Furthermore, in those cases where a copper film is partially exposed on the semiconductor substrate as the object, copper oxide and residual fluorine (F) and carbon (C) components have adhered on the surface of the copper film. during previous etching steps. If a metal barrier film is formed directly onto the surface of the Cu film in this state, it is difficult to achieve ohmic contact between the metal barrier film and the Cu.

In the conventional technology for cleaning step of the surface of the Cu film, hydrogen gas is introduced into the vacuum chamber and a high frequency (such as, RF) is applied to generate plasma. Then, the excited hydrogen ions are used to remove the insulating material comprising oxides, F components, and C components from the Cu surface. The surface of the Cu film to be treated is positioned at the bottom of fine holes (via holes). In a typical conventional example, the diameter of these holes is 0.13 μm, the depth of the holes is 0.85 μm, and the aspect ratio is 5 or more.

With the high aspect ratio, even if methods having good ion directivity into holes and grooves (such as, RIE (Reactive Ion Etching)) are used, it is known that access of the hydrogen ions into the holes is retarded by charge-up of the surface of the semiconductor substrate caused by ion impact.

On the other hand, for cleaning methods that do not use plasmas, removing the oxygen from copper oxides through a hydrogen reduction reaction are also known. However, in order to ensure an efficient reduction reaction, the substrate temperature must be at least 350 C. It is not suitable to require lower process temperatures in recent years.

<Second Aspect>

For example, copper oxide and residual fluorine (F) and carbon (C) components that have adhered during previous etching steps remain on the surface of a copper film exposed on a semiconductor substrate. If a metal barrier film is directly formed onto the surface of the Cu film in this state, it is difficult to achieve ohmic contact between the barrier metal and the Cu film.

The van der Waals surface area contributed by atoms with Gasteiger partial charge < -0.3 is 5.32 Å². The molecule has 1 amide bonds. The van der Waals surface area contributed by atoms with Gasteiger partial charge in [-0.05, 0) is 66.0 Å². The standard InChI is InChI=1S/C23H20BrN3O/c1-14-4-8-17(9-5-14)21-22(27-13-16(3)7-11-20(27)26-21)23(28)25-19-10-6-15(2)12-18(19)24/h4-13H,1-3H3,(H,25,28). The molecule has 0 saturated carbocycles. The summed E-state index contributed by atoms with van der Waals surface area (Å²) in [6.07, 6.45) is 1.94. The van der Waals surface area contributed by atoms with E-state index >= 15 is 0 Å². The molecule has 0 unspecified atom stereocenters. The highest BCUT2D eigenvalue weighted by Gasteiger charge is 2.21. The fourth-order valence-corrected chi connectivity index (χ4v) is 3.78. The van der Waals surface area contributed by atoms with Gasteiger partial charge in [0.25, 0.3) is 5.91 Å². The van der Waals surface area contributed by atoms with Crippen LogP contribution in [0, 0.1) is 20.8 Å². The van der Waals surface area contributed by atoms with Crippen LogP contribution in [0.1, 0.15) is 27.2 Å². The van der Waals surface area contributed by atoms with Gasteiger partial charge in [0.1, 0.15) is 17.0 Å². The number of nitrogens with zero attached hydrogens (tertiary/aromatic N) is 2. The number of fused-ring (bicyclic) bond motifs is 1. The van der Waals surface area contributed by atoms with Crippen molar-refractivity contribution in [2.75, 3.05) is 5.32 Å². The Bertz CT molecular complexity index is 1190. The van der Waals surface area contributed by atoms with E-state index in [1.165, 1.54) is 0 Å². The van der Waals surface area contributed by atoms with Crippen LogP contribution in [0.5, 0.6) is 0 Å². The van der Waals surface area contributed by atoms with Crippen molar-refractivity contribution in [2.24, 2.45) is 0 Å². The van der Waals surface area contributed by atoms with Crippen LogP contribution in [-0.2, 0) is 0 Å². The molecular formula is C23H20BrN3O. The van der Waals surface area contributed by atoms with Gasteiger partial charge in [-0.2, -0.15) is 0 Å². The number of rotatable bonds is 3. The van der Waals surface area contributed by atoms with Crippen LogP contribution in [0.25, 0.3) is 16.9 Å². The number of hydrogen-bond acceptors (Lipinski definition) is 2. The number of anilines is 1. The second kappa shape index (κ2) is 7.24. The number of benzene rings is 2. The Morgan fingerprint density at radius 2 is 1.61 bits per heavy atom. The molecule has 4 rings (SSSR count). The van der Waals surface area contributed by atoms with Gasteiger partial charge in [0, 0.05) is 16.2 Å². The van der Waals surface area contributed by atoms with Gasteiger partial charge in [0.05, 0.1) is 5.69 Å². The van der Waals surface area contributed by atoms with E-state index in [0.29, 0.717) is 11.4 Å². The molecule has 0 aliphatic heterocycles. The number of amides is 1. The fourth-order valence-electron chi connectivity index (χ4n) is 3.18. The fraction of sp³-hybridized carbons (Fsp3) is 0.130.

In the conventional technology, hydrogen gas ions are introduced into the vacuum chamber and a high frequency (such as, RF) is applied to generate a plasma, so that the thus formed excited hydrogen ions are used to remove the insulating material comprising oxides, F components, and C components or the like from the Cu surface during a step for cleaning the surface of the Cu film.

The advantage of this method is that the cleaning step can be conducted at a comparatively low temperature of the substrate (200 to 300 C.) Such method is suitable for the requirement of lower process temperatures for semiconductor devices in recent years.

The surface of the Cu film to be treated is positioned at the bottom of fine holes (via holes). In a typical conventional example, the diameter of these holes is 0.13 μm, the depth of the holes is 0.85 μm, and the aspect ratio is 5 or more.

With the high aspect ratio, even if methods having good ion directivity into holes and grooves (such as, RIE (Reactive Ion Etching)) are used, it is known that access ofthe hydrogen ions into the holes is retarded by charge-up of the surface of the semiconductor substrate caused by ion impact.

In order to improve the efficiency of the treatment, either the high frequency power must be further strengthened, or the plasma density must be increased. However, the former case cause shaving of the patterning shape, whereas the latter case requires the introduction of complex and expensive systems (such as, ICP (Inductively Coupled Plasma) or ECR plasma).

Alternatively, cleaning methods without using plasmas, removing the oxygen from copper oxides through a hydrogen reduction reaction are also known.

However, in order to ensure an efficient reduction reaction, the substrate temperature must be at least 350 C. Such method is not suitable for the requirement of lower process temperatures in recent years. These methods may potentially be applied to the cleaning of the bottom portions of via holes in recent aluminum wiring processes and the cleaning of the Si surface in a transistor salicide process prior to Co or Ni sputtering.

Patent Reference 1: Japanese Patent Laid-Open Publication No. 2000-323571

Patent Reference 2: Japanese Patent Laid-Open Publication No. 2000-269163

SUMMARY OF THE INVENTION

The present invention has been developed to resolve the above problems-associated with the conventional technology, and an object of a first aspect of the present invention is to provide a technique for forming a low-resistance barrier film at low temperature.